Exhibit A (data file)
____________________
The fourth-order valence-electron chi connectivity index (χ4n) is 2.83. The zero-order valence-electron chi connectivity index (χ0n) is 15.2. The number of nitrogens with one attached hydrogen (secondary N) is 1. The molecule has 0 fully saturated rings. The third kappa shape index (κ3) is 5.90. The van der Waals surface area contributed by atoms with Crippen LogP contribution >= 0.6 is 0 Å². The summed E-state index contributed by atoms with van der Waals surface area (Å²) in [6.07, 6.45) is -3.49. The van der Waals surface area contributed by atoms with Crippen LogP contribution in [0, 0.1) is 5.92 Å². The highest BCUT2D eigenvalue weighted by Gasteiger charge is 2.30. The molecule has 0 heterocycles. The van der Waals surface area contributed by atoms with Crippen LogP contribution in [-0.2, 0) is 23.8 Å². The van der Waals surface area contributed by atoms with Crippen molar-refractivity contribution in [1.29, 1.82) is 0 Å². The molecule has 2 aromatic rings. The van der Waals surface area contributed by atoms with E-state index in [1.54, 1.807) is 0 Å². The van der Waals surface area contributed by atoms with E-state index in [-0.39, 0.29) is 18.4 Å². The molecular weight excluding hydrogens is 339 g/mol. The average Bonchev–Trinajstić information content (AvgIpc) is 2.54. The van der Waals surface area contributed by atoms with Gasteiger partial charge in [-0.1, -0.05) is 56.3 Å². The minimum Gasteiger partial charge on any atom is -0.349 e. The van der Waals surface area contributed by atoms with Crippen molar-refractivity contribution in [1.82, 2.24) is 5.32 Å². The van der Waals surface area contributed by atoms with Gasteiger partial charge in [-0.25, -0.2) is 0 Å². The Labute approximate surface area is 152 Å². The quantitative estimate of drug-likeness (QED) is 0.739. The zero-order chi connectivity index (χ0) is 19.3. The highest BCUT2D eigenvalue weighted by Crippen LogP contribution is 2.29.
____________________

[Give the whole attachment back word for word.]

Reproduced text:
The fourth-order valence-electron chi connectivity index (χ4n) is 2.83. The zero-order valence-electron chi connectivity index (χ0n) is 15.2. The number of nitrogens with one attached hydrogen (secondary N) is 1. The molecule has 0 fully saturated rings. The third kappa shape index (κ3) is 5.90. The van der Waals surface area contributed by atoms with Crippen LogP contribution >= 0.6 is 0 Å². The summed E-state index contributed by atoms with van der Waals surface area (Å²) in [6.07, 6.45) is -3.49. The van der Waals surface area contributed by atoms with Crippen LogP contribution in [0, 0.1) is 5.92 Å². The highest BCUT2D eigenvalue weighted by Gasteiger charge is 2.30. The molecule has 0 heterocycles. The van der Waals surface area contributed by atoms with Crippen LogP contribution in [-0.2, 0) is 23.8 Å². The van der Waals surface area contributed by atoms with Crippen molar-refractivity contribution in [1.29, 1.82) is 0 Å². The molecule has 2 aromatic rings. The van der Waals surface area contributed by atoms with E-state index in [1.54, 1.807) is 0 Å². The van der Waals surface area contributed by atoms with E-state index in [-0.39, 0.29) is 18.4 Å². The molecular weight excluding hydrogens is 339 g/mol. The average Bonchev–Trinajstić information content (AvgIpc) is 2.54. The van der Waals surface area contributed by atoms with Gasteiger partial charge in [-0.1, -0.05) is 56.3 Å². The minimum Gasteiger partial charge on any atom is -0.349 e. The van der Waals surface area contributed by atoms with Crippen molar-refractivity contribution in [1.82, 2.24) is 5.32 Å². The van der Waals surface area contributed by atoms with Gasteiger partial charge in [-0.25, -0.2) is 0 Å². The Labute approximate surface area is 152 Å². The quantitative estimate of drug-likeness (QED) is 0.739. The zero-order chi connectivity index (χ0) is 19.3. The highest BCUT2D eigenvalue weighted by Crippen LogP contribution is 2.29.